Rhodiola is a perennial plant with yellow flowers found in mountainous areas of Europe and Asia. It grows in cold, dry, sandy ground at high altitudes in these regions.
Known for its medicinal, health-boosting properties for physical and mental health, Russia and Scandinavian countries both recognise it as an official medicine for treating fatigue, memory loss and poor concentration. It is a popular herbal supplement.
Rhodiola is available in the UK as a registered traditional herbal medicine (THR) as Rhodiola Stress Relief (THR) to temporarily relieve symptoms associated with stress, such as fatigue and exhaustion. The THR scheme guarantees the ingredients are of a standard quality and have been used in traditional medicine for at least 30 years.
Dr Sarah Brewer says: ‘If you are feeling tired, stressed and lacking in energy, rhodiola has a beneficial, calming, yet energising action. Rhodiola is used as a traditional herbal medicine to increase energy, stamina and strength, improve attention and memory, and enhance the ability to cope with stress.’
What does rhodiola do?
Rhodiola contains unique substances, including rhodioflavonoside, which are believed to help the body adapt to physical and emotional stress. They have a calming action, increasing levels of the ‘feel-good’ brain chemical serotonin, and reducing levels of the stress hormones cortisol and adrenaline. Rhodiola also helps to increase mental alertness, concentration, memory and stamina. It has an energising action which is particularly helpful when burn-out causes fatigue, reduced energy, sleep difficulties, poor appetite, irritability, hypertension and headaches.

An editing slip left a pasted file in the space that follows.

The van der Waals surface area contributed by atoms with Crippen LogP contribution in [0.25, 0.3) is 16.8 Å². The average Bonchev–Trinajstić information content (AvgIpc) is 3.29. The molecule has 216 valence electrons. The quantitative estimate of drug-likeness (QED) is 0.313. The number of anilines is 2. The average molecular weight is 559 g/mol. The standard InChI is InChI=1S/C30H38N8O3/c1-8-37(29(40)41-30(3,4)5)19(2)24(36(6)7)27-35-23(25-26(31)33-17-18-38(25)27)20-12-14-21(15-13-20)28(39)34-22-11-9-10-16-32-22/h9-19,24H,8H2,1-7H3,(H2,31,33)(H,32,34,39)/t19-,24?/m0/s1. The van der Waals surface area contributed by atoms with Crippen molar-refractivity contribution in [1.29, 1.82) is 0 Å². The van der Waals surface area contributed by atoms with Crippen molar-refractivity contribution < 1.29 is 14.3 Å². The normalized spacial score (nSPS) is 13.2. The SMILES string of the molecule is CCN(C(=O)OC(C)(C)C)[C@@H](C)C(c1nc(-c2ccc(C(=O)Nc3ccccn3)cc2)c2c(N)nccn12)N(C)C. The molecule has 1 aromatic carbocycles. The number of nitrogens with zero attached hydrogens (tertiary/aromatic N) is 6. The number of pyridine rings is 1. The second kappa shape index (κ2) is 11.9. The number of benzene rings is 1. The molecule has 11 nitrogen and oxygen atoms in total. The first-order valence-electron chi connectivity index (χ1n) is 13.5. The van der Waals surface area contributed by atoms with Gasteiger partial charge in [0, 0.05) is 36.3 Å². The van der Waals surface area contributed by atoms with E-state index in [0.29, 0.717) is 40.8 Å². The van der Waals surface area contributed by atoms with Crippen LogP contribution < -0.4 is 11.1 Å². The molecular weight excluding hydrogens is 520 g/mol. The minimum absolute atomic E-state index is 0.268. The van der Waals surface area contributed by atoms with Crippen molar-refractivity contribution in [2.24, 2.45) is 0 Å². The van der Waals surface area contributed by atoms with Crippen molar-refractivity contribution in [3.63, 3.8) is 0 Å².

Stress and fatigue
Rhodiola has been tested as a remedy to help people cope with fatigue during stressful periods. Students given rhodiola supplements during a 20-day period of examinations saw a greater improvement in physical fitness, mental fatigue and neural motor tests, than those given a placebo. Their self-assessed wellbeing was also significantly better than students given the dummy treatment.
Another Russian study found that cadets working against a background of stress and fatigue, given a rhodiola supplement suffered less fatigue than those given a placebo, and scientists said this was highly statistically significant.
Depression and mood
Rhodiola is used to treat mild to moderate depression, and its effects were recently compared against the antidepressant drug, sertraline. The study, by the University of Pennsylvania, found that after 12 weeks, those taking rhodiola were 40 per cent more likely to show improvement than those on a placebo. And while those prescribed sertraline fared better, they experienced twice the side effects, such as nausea and sexual dysfunction.
Rhodiola may improve cognitive performance and ability during prolonged periods of mental activity.
A 12-week long study in people with physical and cognitive deficiencies who took rhodiola had positive results, with 80 per cent of patients rating the treatments as good or very good. The symptoms evaluated included concentration, forgetfulness, decreased memory, susceptibility to stress and irritability, as well as physical disturbances such as exhaustion and sleep problems.
Getting rhodiola from your diet
You can drink rhodiola as a tea or a tincture, available from health food stores. For a therapeutic dose, take as a supplement.
Rhodiola is considered safe for most people, although when taken orally, it may cause dizziness and a dry mouth. It’s recommended that you consult your doctor before taking rhodiola if you’re taking blood-thinning medication, are pregnant, breastfeeding or under medical supervision.
There is currently no UK or EU recommended daily allowance or upper safe limit. A suggested dose is one 200mg extract tablet (equivalent to 300 to 1,000mg rhodiola rhizome/root) taken twice a day – once before breakfast and once before lunch.